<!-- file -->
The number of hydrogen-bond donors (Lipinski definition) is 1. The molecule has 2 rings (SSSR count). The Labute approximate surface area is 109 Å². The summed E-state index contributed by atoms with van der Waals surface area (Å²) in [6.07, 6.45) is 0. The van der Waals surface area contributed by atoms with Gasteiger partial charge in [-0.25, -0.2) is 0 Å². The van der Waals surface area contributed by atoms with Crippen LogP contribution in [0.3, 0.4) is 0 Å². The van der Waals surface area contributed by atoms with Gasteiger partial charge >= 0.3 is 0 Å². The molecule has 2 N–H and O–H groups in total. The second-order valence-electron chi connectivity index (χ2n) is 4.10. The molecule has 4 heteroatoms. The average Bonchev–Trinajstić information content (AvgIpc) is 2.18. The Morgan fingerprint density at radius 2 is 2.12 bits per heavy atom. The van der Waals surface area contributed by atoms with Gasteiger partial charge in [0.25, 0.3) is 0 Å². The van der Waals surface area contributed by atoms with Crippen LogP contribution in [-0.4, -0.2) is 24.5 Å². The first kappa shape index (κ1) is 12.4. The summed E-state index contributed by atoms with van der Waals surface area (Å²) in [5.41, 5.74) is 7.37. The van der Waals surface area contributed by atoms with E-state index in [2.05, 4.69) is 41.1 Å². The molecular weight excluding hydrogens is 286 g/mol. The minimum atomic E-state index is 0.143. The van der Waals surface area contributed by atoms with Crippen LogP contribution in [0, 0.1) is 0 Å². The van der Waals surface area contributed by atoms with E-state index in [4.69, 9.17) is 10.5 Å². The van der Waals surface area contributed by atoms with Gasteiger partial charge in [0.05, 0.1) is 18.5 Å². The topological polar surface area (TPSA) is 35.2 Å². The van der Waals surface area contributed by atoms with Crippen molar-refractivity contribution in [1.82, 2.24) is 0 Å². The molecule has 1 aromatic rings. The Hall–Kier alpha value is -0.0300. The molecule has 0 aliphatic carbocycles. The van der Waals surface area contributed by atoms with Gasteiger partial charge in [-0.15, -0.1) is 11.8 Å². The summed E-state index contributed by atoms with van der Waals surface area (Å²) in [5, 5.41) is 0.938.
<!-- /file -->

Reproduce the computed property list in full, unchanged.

The number of hydrogen-bond donors (Lipinski definition) is 1. The molecule has 2 rings (SSSR count). The Labute approximate surface area is 109 Å². The summed E-state index contributed by atoms with van der Waals surface area (Å²) in [6.07, 6.45) is 0. The van der Waals surface area contributed by atoms with Gasteiger partial charge in [-0.25, -0.2) is 0 Å². The van der Waals surface area contributed by atoms with Crippen LogP contribution in [0.3, 0.4) is 0 Å². The van der Waals surface area contributed by atoms with Gasteiger partial charge >= 0.3 is 0 Å². The molecule has 2 N–H and O–H groups in total. The second-order valence-electron chi connectivity index (χ2n) is 4.10. The molecule has 4 heteroatoms. The average Bonchev–Trinajstić information content (AvgIpc) is 2.18. The Morgan fingerprint density at radius 2 is 2.12 bits per heavy atom. The van der Waals surface area contributed by atoms with Gasteiger partial charge in [0.25, 0.3) is 0 Å². The van der Waals surface area contributed by atoms with Crippen LogP contribution in [-0.4, -0.2) is 24.5 Å². The first kappa shape index (κ1) is 12.4. The summed E-state index contributed by atoms with van der Waals surface area (Å²) in [5.41, 5.74) is 7.37. The van der Waals surface area contributed by atoms with E-state index in [2.05, 4.69) is 41.1 Å². The molecular weight excluding hydrogens is 286 g/mol. The minimum atomic E-state index is 0.143. The van der Waals surface area contributed by atoms with Crippen LogP contribution in [0, 0.1) is 0 Å². The van der Waals surface area contributed by atoms with E-state index in [4.69, 9.17) is 10.5 Å². The van der Waals surface area contributed by atoms with Gasteiger partial charge in [0.05, 0.1) is 18.5 Å². The topological polar surface area (TPSA) is 35.2 Å². The van der Waals surface area contributed by atoms with Crippen molar-refractivity contribution in [1.82, 2.24) is 0 Å². The molecule has 1 aromatic rings. The Hall–Kier alpha value is -0.0300. The molecule has 0 aliphatic carbocycles. The van der Waals surface area contributed by atoms with Gasteiger partial charge in [-0.15, -0.1) is 11.8 Å². The summed E-state index contributed by atoms with van der Waals surface area (Å²) in [5, 5.41) is 0.938.